5. harris e. says:

    1. Male
    2. Female
    3. Female
    4. Male
    5. Female
    6. Male

    Speak English and Yiddish. Also some german and a little hebrew.

  6. Sarah says:

    1. A rock – male
    2. A tree – male
    3. A river – female
    4. A bear – female
    5. A salmon – male
    6. A boat – male

    (I wish I knew why I think of the bear as female. I’m sure there’s some deep psychological reason.)

    I’m English-Irish (there doesn’t seem a better way to put it than that, and I identify myself strongly with both sides of my heritage, so…). I wouldn’t consider myself bilingual or multilingual, though I speak some Welsh and French, a little Spanish, and know a tiny amount of German, Italian and Greek. I’m not fluent in any language except English.

  7. anònim says:

    1. male
    2. male
    3. male
    4. male
    5. male
    6. female

    I’m a Catalan-Spanish bilingual. I also use English regularly, and know a little German.

  8. Peter says:

    My first instinct is to assign a male voice to all of them. I speak English natively, I’m learning Spanish and I took German in high school, though I’m no where near fluent with either.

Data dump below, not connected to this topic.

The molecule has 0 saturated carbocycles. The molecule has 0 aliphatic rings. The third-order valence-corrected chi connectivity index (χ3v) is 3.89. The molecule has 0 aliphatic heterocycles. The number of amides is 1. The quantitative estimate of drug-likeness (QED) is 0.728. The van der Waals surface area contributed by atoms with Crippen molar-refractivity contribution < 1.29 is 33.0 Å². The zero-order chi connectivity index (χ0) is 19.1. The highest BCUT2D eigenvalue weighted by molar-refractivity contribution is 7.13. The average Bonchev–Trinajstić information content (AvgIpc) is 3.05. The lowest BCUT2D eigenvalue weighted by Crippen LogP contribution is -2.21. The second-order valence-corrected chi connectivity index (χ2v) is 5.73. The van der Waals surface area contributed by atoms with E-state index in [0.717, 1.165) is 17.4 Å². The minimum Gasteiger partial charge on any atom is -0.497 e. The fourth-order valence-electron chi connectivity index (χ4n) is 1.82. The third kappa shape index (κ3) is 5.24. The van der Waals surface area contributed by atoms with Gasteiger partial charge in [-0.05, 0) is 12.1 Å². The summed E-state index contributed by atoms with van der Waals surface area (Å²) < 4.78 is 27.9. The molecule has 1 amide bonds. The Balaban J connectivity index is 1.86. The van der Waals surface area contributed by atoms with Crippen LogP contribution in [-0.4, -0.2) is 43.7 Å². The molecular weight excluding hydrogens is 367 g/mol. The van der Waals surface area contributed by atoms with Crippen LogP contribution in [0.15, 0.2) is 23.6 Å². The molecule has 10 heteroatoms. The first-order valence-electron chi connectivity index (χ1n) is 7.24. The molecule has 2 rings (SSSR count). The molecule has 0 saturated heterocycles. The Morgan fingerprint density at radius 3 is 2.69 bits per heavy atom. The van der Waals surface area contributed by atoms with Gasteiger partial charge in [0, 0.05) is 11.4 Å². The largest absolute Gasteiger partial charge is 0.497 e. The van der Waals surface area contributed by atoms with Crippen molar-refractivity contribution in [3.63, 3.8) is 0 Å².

9. John says:

    I’d put a male voice to all of them.
    I’m an English native speaker, and I also speak French.
    I’m currently also taking Japanese.

  10. Leitbulb says:

    1. Male
    2. Male
    3. Female (or if it is gushing, Male)
    4. Male
    5. Male
    6. Male

    I am a native English speaker. I would not consider myself bilingual.

  11. Luke Gedeon says:

    1. male
    2. both
    3. male
    4. female
    5. female
    6. female

    Native English. Studied French, Greek, German, Latin, Chinese, Spanish, but not close to fluent in any.

  12. Ewelina says:

    Native Polish, fluent English, studied German, Italien, Welsh
    Bilingual
    1. A rock – 60% male 40% female ;)
    2. A tree – 60% male 40% female ;)
    3. A river – female
    4. A bear – male
    5. A salmon -male
    6. A boat – 60% male 40% female ;)

    ps It is hard not to be influenced by the images already seen in the cartoons.

  13. Kristin says:

    1. A rock – male
    2. A tree – female
    3. A river – female
    4. A bear – either
    5. A salmon – either